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Faldo's Burning Desire Still Strong after Three Decades

Nick Faldo, the former world number one golfer and a winner of six Majors, will be competing in the £1.25 million Johnnie Walker Classic at the Pine Valley Golf Resort and Country Club in Beijing, China, just two weeks short of the 30th anniversary of his professional debut. Now aged 47, the great English golfer still has a burning desire to compete as he explains to Robin Barwick.

It would be virtually impossible to find a sportsman with more drive and determination than Nick Faldo. Even now, after almost 30 years on Tour, 39 victories around the world - including three British Opens and three US Masters - and multiple millions of pounds earned in prize money, the Englishman strives to improve his game and to win again.

Faldo knows that his years of playing international golf at the highest level are numbered, but rather than kick back and gaze at his trio of Claret Jugs from The Open gleaming on the mantelpiece, you're more likely to find him on the range tweaking the most intricate mechanics of his swing, working out in the gym, or keeping a strict eye on the calories - in his latest dietary regime, Faldo is generous enough to allow himself a solitary dessert per week.

"I admire anyone who shows great commitment, like I do - anyone who really commits themselves 100 per cent to their sport," says Faldo when considering the qualities of a world-beater. "I always like to see those who keep trying to find a way to get better all the time. I think that is important - to leave no stone unturned and to keep searching for improvement."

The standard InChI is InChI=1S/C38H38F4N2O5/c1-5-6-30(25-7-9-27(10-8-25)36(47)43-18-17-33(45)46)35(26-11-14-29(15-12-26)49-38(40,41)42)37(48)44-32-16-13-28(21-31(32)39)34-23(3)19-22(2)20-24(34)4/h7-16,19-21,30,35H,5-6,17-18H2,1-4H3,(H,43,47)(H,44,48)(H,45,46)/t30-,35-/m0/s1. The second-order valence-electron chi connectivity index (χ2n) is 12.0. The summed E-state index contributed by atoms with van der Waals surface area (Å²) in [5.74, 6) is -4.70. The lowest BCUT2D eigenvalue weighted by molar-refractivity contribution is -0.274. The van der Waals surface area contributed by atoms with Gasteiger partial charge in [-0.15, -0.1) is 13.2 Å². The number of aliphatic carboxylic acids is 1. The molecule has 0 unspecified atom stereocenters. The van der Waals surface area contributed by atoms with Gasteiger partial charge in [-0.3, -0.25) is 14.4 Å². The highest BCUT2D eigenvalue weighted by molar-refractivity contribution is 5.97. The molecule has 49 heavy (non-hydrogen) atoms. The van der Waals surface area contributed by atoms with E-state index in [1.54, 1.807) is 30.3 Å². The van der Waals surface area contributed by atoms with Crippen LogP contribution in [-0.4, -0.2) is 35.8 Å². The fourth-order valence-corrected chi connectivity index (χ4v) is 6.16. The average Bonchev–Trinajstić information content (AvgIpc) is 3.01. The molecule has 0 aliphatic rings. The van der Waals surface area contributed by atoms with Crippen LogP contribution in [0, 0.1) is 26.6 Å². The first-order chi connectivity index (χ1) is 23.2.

It is this dedication to his trade that enables Faldo to tee up in the 2005 Johnnie Walker Classic at Beijing's Pine Valley Golf Resort and Country Club from April 21 to 24, 15 years after he won the inaugural Johnnie Walker Classic in Hong Kong. Another indication of his commitment is that Faldo remembers the tournament so clearly, which must also say something about the distinct qualities of Johnnie Walker events.

"I remember winning in Hong Kong very well, as if it were only last season," smiles the golfer who also took the title at Singapore Island Country Club in 1993. "It always pays to remember the few you win rather than the many than got away!

"I particularly remember the first Johnnie Walker Classic as I shot 63 (a course record) that week, which doesn't happen often, and that was great. I had been playing in Australia the week before and got injured, and at one point I thought I was going to have to withdraw from the tournament. But I came to Hong Kong, tried my best, and as they say, 'beware the injured golfer'!"

And so Faldo's love affair with Johnnie Walker tournaments had begun, and before winning the Classic for a second time, he was also triumphant at the 1992 Johnnie Walker World Championship.

"Johnnie Walker has been good to me," adds Faldo, who has been known to gamely serve drinks to Johnnie Walker guests from behind the bar at special events. "They have put me behind the bar on occasion, which is always great fun, and I enjoy a tipple of their Black Label from time to time myself ... for medicinal purposes you understand," he jokes.

One of the advantages of being among the world's elite golfers is that you are welcome to play in virtually any tournament you choose, and like a number of Faldo's Tour colleagues competing in the 2005 Johnnie Walker Classic, such as Ernie Els, Sergio Garcia and defending champion Miguel Angel Jimenez, Faldo has always been keen to see the world. The broad experience, in terms of variety of golf courses, competition, cultures and climates, make golfers more rounded as players. A frequent visitor to China, Faldo has even designed a golf course there.